A prospective study of plasma inflammatory markers and risk of colorectal cancer in men

Br J Cancer. 2013 May 14;108(9):1891-8. doi: 10.1038/bjc.2013.172. Epub 2013 Apr 16.


Background: Chronic inflammation may mediate risk of colorectal cancer (CRC); however, the association between circulating inflammatory markers and risk of CRC has been inconsistent.

Methods: We prospectively evaluated the association of plasma C-reactive protein (CRP), interleukin-6 (IL-6), and the soluble tumour necrosis factor receptor 2 (sTNFR-2) with incident CRC among 274 cases and 532 matched controls nested in the Health Professionals Follow-up Study.

Results: Multivariate relative risk (RR) of CRC comparing the extreme quartiles of plasma IL-6 was 1.54 (95% confidence interval (CI), 0.99-2.40; P(trend)=0.02). However, after excluding cases diagnosed within 2 years of blood draw, this association was not statistically significant (RR=1.26, 95% CI, 0.78-2.05; P(trend)=0.21). In analyses restricted to cases diagnosed at least 2 years after blood draw, the association of IL-6 with CRC appeared to differ by body mass index such that the significantly positive association was only present among lean individuals (P(interaction)=0.03). We did not observe any significant association between CRP or sTNFR-2 and CRC.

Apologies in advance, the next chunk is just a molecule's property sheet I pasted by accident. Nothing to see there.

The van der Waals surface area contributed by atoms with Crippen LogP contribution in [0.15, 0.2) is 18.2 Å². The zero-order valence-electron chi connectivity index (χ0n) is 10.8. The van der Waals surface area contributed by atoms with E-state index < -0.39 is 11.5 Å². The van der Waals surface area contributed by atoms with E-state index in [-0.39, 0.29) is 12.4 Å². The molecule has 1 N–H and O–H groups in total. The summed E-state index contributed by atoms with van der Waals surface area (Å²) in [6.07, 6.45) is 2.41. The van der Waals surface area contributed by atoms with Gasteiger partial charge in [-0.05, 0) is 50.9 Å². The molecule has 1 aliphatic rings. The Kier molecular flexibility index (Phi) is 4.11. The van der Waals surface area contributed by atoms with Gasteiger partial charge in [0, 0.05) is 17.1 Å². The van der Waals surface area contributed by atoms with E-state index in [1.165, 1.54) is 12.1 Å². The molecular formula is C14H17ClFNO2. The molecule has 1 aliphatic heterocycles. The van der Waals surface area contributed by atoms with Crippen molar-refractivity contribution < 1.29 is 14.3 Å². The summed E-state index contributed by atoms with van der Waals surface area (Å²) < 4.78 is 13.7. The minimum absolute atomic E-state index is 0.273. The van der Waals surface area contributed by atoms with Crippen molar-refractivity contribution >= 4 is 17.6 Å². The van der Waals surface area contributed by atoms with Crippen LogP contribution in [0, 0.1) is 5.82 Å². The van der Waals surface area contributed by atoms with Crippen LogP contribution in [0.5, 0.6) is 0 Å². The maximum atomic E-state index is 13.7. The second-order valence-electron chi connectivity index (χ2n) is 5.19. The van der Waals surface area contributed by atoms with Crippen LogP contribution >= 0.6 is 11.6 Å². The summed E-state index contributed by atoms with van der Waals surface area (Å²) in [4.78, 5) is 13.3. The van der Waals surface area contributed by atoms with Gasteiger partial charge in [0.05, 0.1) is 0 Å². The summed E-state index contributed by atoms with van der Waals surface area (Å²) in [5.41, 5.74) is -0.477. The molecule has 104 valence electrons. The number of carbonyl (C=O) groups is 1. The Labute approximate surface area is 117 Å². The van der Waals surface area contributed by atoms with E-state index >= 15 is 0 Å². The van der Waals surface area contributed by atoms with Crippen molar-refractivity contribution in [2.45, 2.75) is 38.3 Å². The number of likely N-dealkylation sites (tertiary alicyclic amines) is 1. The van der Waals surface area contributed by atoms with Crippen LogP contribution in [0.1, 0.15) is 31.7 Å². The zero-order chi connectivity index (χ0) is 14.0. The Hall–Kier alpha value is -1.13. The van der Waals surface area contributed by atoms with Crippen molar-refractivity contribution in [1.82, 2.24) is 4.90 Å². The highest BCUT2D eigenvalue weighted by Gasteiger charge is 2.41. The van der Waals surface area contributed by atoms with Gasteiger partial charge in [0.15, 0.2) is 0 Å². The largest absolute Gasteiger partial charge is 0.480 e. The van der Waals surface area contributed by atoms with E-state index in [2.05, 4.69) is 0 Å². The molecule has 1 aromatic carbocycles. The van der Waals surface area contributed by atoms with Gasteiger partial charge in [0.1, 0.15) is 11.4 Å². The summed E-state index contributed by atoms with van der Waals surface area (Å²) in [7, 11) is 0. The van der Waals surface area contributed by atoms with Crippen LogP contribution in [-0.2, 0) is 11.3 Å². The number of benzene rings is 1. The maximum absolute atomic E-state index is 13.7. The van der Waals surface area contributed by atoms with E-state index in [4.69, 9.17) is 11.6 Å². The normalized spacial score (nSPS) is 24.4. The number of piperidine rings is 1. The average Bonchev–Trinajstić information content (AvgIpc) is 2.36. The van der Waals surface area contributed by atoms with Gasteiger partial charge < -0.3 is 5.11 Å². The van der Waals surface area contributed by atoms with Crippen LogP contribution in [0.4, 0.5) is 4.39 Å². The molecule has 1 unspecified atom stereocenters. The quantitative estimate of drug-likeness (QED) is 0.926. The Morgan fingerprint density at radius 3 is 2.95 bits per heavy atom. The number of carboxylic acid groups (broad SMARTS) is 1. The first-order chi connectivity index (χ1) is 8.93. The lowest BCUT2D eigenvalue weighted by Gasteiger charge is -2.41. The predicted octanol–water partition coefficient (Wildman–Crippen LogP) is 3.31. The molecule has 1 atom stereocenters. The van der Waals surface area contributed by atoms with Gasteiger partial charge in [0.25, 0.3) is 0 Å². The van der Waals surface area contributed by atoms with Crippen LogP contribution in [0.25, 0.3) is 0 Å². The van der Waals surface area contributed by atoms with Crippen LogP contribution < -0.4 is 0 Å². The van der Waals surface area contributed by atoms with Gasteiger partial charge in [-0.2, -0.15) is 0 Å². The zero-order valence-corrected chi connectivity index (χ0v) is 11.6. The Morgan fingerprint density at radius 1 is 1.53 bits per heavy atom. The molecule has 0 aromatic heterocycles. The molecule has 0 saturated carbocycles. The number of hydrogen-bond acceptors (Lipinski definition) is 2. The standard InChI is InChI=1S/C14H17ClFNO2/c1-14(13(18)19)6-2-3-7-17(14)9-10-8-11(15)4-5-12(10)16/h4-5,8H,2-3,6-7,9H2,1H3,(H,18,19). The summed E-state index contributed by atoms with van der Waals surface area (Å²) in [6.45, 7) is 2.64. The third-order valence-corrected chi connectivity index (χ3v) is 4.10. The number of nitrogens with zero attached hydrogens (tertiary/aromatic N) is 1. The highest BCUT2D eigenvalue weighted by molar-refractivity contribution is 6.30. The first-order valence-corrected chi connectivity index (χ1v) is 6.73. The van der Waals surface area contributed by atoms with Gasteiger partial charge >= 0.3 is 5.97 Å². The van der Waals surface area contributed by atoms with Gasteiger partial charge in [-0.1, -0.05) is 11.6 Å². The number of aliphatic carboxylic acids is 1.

Conclusion: Plasma inflammatory markers are not generally associated with risk of CRC among men. However, the possibility that plasma IL-6 is associated with increased risk of CRC among lean men requires further investigation.

Publication types

  • Research Support, N.I.H., Extramural

MeSH terms

  • Adult
  • Aged
  • Biomarkers, Tumor / blood*
  • Body Mass Index
  • C-Reactive Protein / analysis*
  • Colorectal Neoplasms / blood*
  • Humans
  • Inflammation / blood
  • Interleukin-6 / blood*
  • Male
  • Middle Aged
  • Prospective Studies
  • Receptors, Tumor Necrosis Factor, Type II / blood*
  • Risk
  • Risk Assessment


  • Biomarkers, Tumor
  • Interleukin-6
  • Receptors, Tumor Necrosis Factor, Type II
  • C-Reactive Protein